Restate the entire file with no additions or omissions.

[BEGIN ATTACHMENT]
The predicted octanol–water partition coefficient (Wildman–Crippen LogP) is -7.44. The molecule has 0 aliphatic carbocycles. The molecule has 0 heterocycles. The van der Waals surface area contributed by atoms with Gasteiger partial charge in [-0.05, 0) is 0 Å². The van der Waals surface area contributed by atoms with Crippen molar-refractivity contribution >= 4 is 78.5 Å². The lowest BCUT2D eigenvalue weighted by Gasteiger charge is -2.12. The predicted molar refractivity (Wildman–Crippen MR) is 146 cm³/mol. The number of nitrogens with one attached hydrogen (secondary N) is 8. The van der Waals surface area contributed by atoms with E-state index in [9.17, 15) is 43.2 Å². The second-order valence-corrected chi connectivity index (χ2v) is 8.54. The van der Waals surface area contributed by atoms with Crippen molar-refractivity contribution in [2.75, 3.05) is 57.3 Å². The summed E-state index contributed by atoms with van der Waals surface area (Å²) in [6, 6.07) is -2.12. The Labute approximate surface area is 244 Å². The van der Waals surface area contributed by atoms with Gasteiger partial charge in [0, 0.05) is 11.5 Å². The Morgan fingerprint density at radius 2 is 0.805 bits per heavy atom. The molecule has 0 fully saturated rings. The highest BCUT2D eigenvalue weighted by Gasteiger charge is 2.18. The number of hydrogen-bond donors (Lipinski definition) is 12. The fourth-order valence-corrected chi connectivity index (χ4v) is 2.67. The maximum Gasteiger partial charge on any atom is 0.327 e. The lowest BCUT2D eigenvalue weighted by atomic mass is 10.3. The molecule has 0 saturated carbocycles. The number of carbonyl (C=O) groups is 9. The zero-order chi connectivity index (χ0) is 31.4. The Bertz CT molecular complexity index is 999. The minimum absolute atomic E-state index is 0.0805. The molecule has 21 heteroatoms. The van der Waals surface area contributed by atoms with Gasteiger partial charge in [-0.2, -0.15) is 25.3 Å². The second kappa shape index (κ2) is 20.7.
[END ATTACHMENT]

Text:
The predicted octanol–water partition coefficient (Wildman–Crippen LogP) is -7.44. The molecule has 0 aliphatic carbocycles. The molecule has 0 heterocycles. The van der Waals surface area contributed by atoms with Gasteiger partial charge in [-0.05, 0) is 0 Å². The van der Waals surface area contributed by atoms with Crippen molar-refractivity contribution >= 4 is 78.5 Å². The lowest BCUT2D eigenvalue weighted by Gasteiger charge is -2.12. The predicted molar refractivity (Wildman–Crippen MR) is 146 cm³/mol. The number of nitrogens with one attached hydrogen (secondary N) is 8. The van der Waals surface area contributed by atoms with E-state index in [9.17, 15) is 43.2 Å². The second-order valence-corrected chi connectivity index (χ2v) is 8.54. The van der Waals surface area contributed by atoms with Crippen molar-refractivity contribution in [2.75, 3.05) is 57.3 Å². The summed E-state index contributed by atoms with van der Waals surface area (Å²) in [6, 6.07) is -2.12. The Labute approximate surface area is 244 Å². The van der Waals surface area contributed by atoms with Gasteiger partial charge in [0, 0.05) is 11.5 Å². The Morgan fingerprint density at radius 2 is 0.805 bits per heavy atom. The molecule has 0 fully saturated rings. The highest BCUT2D eigenvalue weighted by Gasteiger charge is 2.18. The number of hydrogen-bond donors (Lipinski definition) is 12. The fourth-order valence-corrected chi connectivity index (χ4v) is 2.67. The maximum Gasteiger partial charge on any atom is 0.327 e. The lowest BCUT2D eigenvalue weighted by atomic mass is 10.3. The molecule has 0 saturated carbocycles. The number of carbonyl (C=O) groups is 9. The zero-order chi connectivity index (χ0) is 31.4. The Bertz CT molecular complexity index is 999. The minimum absolute atomic E-state index is 0.0805. The molecule has 21 heteroatoms. The van der Waals surface area contributed by atoms with Gasteiger partial charge in [-0.2, -0.15) is 25.3 Å². The second kappa shape index (κ2) is 20.7.